Even before the M13/40 was deployed, the Italians started working on a heavy tank design, the Carro Armato P40. The 26-ton vehicle had a diesel engine providing a top speed of 16 miles per hour. Its 75mm, turret-mounted gun was very effective, but for antipersonnel defense there was only one 8mm Breda co-axial machine gun. The crew of four was surrounded by 50-60mm of armor plate at the front, 40mm on the sides and rear, and 20mm on the underside. Favorably compared to the venerable German Mark IV panzer, the P40 never saw service during the war due to manufacturing delays.
In March 1943, the Army decided to end production of all its medium series tanks. Their poor performance since 1940 convinced the military that the best way to fight a tank was with an antitank gun, not another tank. This shift in tactics was reinforced by the presence of a formidable self-propelled gun, the Semovente da 75/18 Su Scafo M41, in the Italian arsenal. First making its appearance in North Africa in mid-1942, the Semovente was based on the German Sturmgeschutze III infantry assault self-propelled gun and manufactured by the Ansaldo Company. Using an M13/40 tank chassis, a short 75mm howitzer in a ball mount was fitted to the front of a low superstructure. The model’s early trials proved it was reliable and easy to maintain. Ninety were ready for service by February 1941, with another 120 slated for production.
The new self-propelled gun perfectly suited the Army’s longtime belief that artillery was the best antitank weapon. It also could act as mobile artillery, which would be used to create holes in enemy lines to be exploited by the infantry and tanks. Further, it fit well with the Army’s artillery doctrine, fuoco da manovra (maneuvered fire), which called for the employment of massed antitank guns and field artillery fire close to the front.
The Semovente was manned by a crew of three: a driver, loader/radio operator, and commander/gunner. In almost all dimensions it was identical to the M13/40, except it was two feet lower in height, making it a more difficult target to spot. Its superstructure, frontal, and side armor was 25mm thick, while the mantlet was 50mm, and the top a thin 9mm. It carried 44 howitzer shells and proved to be a threat to Allied armor in the battles in North Africa. First used in small groups in direct support of armor and infantry, by late 1942 batteries of up to 16 vehicles were being employed for both support and independent missions.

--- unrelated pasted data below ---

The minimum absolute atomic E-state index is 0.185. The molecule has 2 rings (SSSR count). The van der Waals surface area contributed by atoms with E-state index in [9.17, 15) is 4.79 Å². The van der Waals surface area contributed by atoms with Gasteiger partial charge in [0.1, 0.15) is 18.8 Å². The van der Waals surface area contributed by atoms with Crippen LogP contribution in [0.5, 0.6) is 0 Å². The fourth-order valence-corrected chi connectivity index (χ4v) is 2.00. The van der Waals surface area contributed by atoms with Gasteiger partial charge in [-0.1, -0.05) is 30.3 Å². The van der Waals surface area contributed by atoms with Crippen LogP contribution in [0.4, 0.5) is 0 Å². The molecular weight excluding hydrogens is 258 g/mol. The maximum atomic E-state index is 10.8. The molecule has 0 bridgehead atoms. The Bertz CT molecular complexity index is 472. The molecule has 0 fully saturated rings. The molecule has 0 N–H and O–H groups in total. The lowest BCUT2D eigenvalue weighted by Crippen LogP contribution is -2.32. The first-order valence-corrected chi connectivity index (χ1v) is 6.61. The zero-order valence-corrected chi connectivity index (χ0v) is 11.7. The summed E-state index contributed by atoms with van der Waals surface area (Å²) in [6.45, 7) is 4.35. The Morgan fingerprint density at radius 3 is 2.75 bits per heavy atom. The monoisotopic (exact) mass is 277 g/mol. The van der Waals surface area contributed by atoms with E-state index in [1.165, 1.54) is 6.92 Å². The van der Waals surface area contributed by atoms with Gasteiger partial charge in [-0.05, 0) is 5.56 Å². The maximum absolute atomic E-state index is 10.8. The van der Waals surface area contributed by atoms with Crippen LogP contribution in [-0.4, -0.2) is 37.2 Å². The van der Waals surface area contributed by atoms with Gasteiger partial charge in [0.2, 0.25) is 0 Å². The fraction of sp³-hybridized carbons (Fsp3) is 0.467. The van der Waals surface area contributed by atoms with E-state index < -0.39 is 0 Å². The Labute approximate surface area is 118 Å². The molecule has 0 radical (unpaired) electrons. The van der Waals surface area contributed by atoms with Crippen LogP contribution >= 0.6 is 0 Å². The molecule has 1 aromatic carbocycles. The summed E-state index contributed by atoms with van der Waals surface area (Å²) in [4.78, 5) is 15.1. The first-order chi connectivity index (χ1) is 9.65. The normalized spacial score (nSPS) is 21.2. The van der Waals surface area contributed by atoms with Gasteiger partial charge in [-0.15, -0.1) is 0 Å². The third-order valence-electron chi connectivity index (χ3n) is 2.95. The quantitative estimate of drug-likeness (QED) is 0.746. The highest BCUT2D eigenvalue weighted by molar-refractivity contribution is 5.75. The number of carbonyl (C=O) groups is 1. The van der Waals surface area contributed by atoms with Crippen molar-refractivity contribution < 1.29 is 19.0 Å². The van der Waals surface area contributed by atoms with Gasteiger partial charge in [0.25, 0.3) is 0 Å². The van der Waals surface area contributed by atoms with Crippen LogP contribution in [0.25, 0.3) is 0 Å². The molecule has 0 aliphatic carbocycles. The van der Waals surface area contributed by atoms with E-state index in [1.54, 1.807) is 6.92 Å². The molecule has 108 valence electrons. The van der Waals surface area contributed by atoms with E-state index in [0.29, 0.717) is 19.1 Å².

In late 1942, the Semovente was upgraded by using an M42 tank chassis. About 200 of these were produced. Soon after, a new model carrying a 105/25 su Scafo M43 howitzer entered service. Built by Ansaldo, armor protection was 50mm all around. This was the most formidable armored fighting vehicle fielded by the Italians during the war. Thirty of them entered service before Italy left the conflict.
The armored fighting vehicles of the Italian Army during World War II have remained somewhat obscure. Their overall performance during the conflict must be assessed as less than spectacular.
Arnold Blumberg has conducted extensive research into armored fighting vehicles of World War II. He resides in Baltimore.
This article originally appeared on Warfare History Network.
Image: Wikimedia Commons